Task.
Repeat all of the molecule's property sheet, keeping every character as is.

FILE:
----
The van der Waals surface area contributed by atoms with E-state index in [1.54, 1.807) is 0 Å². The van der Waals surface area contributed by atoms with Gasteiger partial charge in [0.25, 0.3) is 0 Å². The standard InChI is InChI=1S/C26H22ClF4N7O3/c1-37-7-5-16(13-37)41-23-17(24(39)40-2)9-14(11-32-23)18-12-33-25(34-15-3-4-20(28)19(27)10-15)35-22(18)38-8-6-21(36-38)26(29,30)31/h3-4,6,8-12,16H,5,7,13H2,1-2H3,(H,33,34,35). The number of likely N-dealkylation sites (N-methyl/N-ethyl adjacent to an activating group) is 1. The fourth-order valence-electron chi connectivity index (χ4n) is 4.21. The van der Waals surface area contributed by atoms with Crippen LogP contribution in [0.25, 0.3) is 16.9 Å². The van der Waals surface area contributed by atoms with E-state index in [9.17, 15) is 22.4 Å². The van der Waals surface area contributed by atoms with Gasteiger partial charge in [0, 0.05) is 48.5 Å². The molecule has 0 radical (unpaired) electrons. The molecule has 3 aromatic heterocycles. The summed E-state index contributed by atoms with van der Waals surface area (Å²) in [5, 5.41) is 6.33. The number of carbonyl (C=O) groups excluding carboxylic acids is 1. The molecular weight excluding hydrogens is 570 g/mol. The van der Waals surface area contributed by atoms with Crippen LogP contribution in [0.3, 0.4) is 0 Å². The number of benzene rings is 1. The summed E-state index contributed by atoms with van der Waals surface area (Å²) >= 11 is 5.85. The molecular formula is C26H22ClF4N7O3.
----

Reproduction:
The van der Waals surface area contributed by atoms with E-state index in [1.54, 1.807) is 0 Å². The van der Waals surface area contributed by atoms with Gasteiger partial charge in [0.25, 0.3) is 0 Å². The standard InChI is InChI=1S/C26H22ClF4N7O3/c1-37-7-5-16(13-37)41-23-17(24(39)40-2)9-14(11-32-23)18-12-33-25(34-15-3-4-20(28)19(27)10-15)35-22(18)38-8-6-21(36-38)26(29,30)31/h3-4,6,8-12,16H,5,7,13H2,1-2H3,(H,33,34,35). The number of likely N-dealkylation sites (N-methyl/N-ethyl adjacent to an activating group) is 1. The fourth-order valence-electron chi connectivity index (χ4n) is 4.21. The van der Waals surface area contributed by atoms with Crippen LogP contribution in [0.25, 0.3) is 16.9 Å². The van der Waals surface area contributed by atoms with E-state index in [9.17, 15) is 22.4 Å². The van der Waals surface area contributed by atoms with Gasteiger partial charge in [0, 0.05) is 48.5 Å². The molecule has 0 radical (unpaired) electrons. The molecule has 3 aromatic heterocycles. The summed E-state index contributed by atoms with van der Waals surface area (Å²) in [5, 5.41) is 6.33. The number of carbonyl (C=O) groups excluding carboxylic acids is 1. The molecular weight excluding hydrogens is 570 g/mol. The van der Waals surface area contributed by atoms with Crippen LogP contribution in [0.3, 0.4) is 0 Å². The number of benzene rings is 1. The summed E-state index contributed by atoms with van der Waals surface area (Å²) >= 11 is 5.85. The molecular formula is C26H22ClF4N7O3.